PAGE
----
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Communicating Rights
 
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Communicating Rights
The Language of Arrest and Detention
 
 
Palgrave Macmillan
 
 
 
 
 
13 Nov 2007
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£76.00
|Hardback Print on Demand
  
9780230013315
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eBooks ebook on Palgrave Connect ebook available via library subscriptions ebook on ebooks.com 
 
 


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DescriptionReviewsContentsAuthors

People explain things to each other every day using both writing and speech. Communicating Rights examines the creativity which underpins everyday explanation and its power to influence lives. The rights communication in question occurs in police custody, where explanations shape crucial decisions. Data examined illustrate that when speakers and writers transform texts for others through explanation they work hard to convey meaning. They try to simplify words and grammar and consider the other's perspective and communicative needs. However, although explaining rights seems to be concerned with simply relaying facts it does much more. This apparently tightly-regulated, goal-oriented talk is used by both police officers and detainees to reassure, persuade, distract, challenge, empathise, learn, influence confidence, present identity, prospect intentions, show affiliation, make suggestions and bring formality. The book shows that analysts, institutions, indeed anyone who explains to others, might usefully recognize that their explanations do more than simply convey facts.


Description

People explain things to each other every day using both writing and speech. Communicating Rights examines the creativity which underpins everyday explanation and its power to influence lives. The rights communication in question occurs in police custody, where explanations shape crucial decisions. Data examined illustrate that when speakers and writers transform texts for others through explanation they work hard to convey meaning. They try to simplify words and grammar and consider the other's perspective and communicative needs. However, although explaining rights seems to be concerned with simply relaying facts it does much more. This apparently tightly-regulated, goal-oriented talk is used by both police officers and detainees to reassure, persuade, distract, challenge, empathise, learn, influence confidence, present identity, prospect intentions, show affiliation, make suggestions and bring formality. The book shows that analysts, institutions, indeed anyone who explains to others, might usefully recognize that their explanations do more than simply convey facts.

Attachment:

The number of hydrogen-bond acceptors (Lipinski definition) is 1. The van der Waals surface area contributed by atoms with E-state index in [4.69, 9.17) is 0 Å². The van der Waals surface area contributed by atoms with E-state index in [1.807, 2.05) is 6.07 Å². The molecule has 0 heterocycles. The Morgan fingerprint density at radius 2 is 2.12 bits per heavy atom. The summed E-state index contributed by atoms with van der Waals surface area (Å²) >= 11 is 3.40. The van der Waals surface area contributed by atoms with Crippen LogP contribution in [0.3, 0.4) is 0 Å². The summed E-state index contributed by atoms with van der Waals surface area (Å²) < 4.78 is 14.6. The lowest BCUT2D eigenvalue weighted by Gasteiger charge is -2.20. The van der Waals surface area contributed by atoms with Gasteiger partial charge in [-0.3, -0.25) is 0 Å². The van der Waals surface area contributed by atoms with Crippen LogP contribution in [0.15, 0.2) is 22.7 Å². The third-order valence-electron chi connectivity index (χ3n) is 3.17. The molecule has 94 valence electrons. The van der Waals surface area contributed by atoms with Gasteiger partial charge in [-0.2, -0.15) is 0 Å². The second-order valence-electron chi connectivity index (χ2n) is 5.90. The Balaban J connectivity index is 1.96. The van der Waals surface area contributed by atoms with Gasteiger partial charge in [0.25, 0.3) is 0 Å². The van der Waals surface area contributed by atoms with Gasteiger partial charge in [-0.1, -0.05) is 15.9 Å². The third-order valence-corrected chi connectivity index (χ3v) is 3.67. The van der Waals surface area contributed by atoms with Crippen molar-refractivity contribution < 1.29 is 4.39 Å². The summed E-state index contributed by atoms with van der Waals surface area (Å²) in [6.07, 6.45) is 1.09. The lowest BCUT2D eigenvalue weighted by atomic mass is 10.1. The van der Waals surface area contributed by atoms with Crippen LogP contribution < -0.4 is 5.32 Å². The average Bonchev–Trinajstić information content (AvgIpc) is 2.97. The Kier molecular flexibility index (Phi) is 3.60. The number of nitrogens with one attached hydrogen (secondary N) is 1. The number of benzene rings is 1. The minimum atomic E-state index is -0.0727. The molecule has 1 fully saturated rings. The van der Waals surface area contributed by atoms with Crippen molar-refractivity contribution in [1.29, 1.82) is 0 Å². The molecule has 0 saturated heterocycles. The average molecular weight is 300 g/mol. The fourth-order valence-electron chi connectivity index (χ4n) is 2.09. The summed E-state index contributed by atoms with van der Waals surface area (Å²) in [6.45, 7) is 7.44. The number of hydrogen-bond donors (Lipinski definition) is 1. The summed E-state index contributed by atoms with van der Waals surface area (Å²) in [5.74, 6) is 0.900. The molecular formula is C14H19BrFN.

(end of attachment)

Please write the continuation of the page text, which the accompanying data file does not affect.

Reviews



'…this book is an extraordinary tour de force. It is a classic piece of applied linguistics, in that it uses theory and methods from a range of fields to analyse and address a social issue. It makes compelling use of authentic interview data to reveal how and why communication does and does not happen. It steps well beyond conventional linguistic theories to address cautioning as a social process. It is compulsory reading for anyone who is interested in cautioning.' – John Gibbons, Journal of Sociolinguistics
 
'...this book is a laudable effort to study "documents-in-action". The originality of this book lies in the fact that it is not just a discussion of how to improve the comprehensibility of "difficult" texts, but also an investigation of how these texts function in the real world.' - Martha Komter, Information Design Journal
 
'Communicating Rights makes a significant contribution not only to the field of language and the law but also to the UK justice system. Author Frances Rock should be applauded for her balanced yet sharp analyses of written and spoken rights communication, supported by her extensive repertoire of sociolinguistic tools for discourse analysis...I would recommend this book to scholars and legal professionals as a classic in rights communication.' Ikuko Nakane, The International Journal of Speech, Language and the Law


Contents

List Of Figures
Acknowledgements
Terminology and Key to Transcription Conventions
PART 1: RIGHTS AND RESEARCH: ORIENTATION AND THEORY
Introduction
Beyond Language as Transmission
PART 2: WRITING RIGHTS
Introducing Written Rights Communication
Working with Syntax and Lexis in Writing
Working with Organization in Writing
Working with Context: Rights Texts in Custody
Off The Page: Detainees' Reading Practices
PART 3: SPEAKING RIGHTS
Introducing Spoken Rights Communication
Working with Lexis in Speech
Working with Organization in Speech
Checking Comprehension
Beyond Explanation: Using Cautioning
PART 4: RIGHTING RIGHTS?
Conclusion
Notes
References
Appendices
Index


Authors

FRANCES ROCK is a Lecturer in the Centre for Language and Communication Research at Cardiff University, UK. She has previously taught at the Universities of Roehampton and Birmingham.